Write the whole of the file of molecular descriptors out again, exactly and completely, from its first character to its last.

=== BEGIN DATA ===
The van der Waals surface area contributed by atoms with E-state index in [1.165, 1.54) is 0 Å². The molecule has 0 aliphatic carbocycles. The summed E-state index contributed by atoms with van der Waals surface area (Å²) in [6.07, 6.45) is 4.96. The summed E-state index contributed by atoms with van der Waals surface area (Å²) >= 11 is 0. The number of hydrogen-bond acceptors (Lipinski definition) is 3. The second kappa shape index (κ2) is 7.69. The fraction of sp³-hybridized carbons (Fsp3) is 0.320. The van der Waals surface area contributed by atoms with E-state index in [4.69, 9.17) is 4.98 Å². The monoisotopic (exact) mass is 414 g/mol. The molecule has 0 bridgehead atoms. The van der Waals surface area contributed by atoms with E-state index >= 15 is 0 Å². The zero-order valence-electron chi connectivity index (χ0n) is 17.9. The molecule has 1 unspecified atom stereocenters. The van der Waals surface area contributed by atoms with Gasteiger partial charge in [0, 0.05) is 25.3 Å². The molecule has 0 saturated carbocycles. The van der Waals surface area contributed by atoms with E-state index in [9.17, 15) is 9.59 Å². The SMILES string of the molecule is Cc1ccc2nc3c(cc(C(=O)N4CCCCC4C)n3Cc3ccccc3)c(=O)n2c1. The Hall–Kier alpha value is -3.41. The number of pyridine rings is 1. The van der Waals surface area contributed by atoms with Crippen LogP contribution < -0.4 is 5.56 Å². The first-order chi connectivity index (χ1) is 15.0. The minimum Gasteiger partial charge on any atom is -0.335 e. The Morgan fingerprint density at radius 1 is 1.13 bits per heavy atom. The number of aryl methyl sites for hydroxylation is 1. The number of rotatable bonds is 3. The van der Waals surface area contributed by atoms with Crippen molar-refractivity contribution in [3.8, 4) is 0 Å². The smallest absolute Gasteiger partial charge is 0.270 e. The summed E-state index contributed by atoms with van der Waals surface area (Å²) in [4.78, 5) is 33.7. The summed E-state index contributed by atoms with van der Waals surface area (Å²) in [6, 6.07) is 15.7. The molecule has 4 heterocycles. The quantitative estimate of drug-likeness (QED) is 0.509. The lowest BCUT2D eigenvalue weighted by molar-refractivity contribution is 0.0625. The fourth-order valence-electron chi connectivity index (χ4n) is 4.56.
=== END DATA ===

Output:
The van der Waals surface area contributed by atoms with E-state index in [1.165, 1.54) is 0 Å². The molecule has 0 aliphatic carbocycles. The summed E-state index contributed by atoms with van der Waals surface area (Å²) in [6.07, 6.45) is 4.96. The summed E-state index contributed by atoms with van der Waals surface area (Å²) >= 11 is 0. The number of hydrogen-bond acceptors (Lipinski definition) is 3. The second kappa shape index (κ2) is 7.69. The fraction of sp³-hybridized carbons (Fsp3) is 0.320. The van der Waals surface area contributed by atoms with E-state index in [4.69, 9.17) is 4.98 Å². The monoisotopic (exact) mass is 414 g/mol. The molecule has 0 bridgehead atoms. The van der Waals surface area contributed by atoms with E-state index >= 15 is 0 Å². The zero-order valence-electron chi connectivity index (χ0n) is 17.9. The molecule has 1 unspecified atom stereocenters. The van der Waals surface area contributed by atoms with Gasteiger partial charge in [0, 0.05) is 25.3 Å². The molecule has 0 saturated carbocycles. The van der Waals surface area contributed by atoms with E-state index in [9.17, 15) is 9.59 Å². The SMILES string of the molecule is Cc1ccc2nc3c(cc(C(=O)N4CCCCC4C)n3Cc3ccccc3)c(=O)n2c1. The Hall–Kier alpha value is -3.41. The number of pyridine rings is 1. The van der Waals surface area contributed by atoms with Crippen LogP contribution < -0.4 is 5.56 Å². The first-order chi connectivity index (χ1) is 15.0. The minimum Gasteiger partial charge on any atom is -0.335 e. The Morgan fingerprint density at radius 1 is 1.13 bits per heavy atom. The number of aryl methyl sites for hydroxylation is 1. The number of rotatable bonds is 3. The van der Waals surface area contributed by atoms with Crippen molar-refractivity contribution in [3.8, 4) is 0 Å². The smallest absolute Gasteiger partial charge is 0.270 e. The summed E-state index contributed by atoms with van der Waals surface area (Å²) in [4.78, 5) is 33.7. The summed E-state index contributed by atoms with van der Waals surface area (Å²) in [6, 6.07) is 15.7. The molecule has 4 heterocycles. The quantitative estimate of drug-likeness (QED) is 0.509. The lowest BCUT2D eigenvalue weighted by molar-refractivity contribution is 0.0625. The fourth-order valence-electron chi connectivity index (χ4n) is 4.56.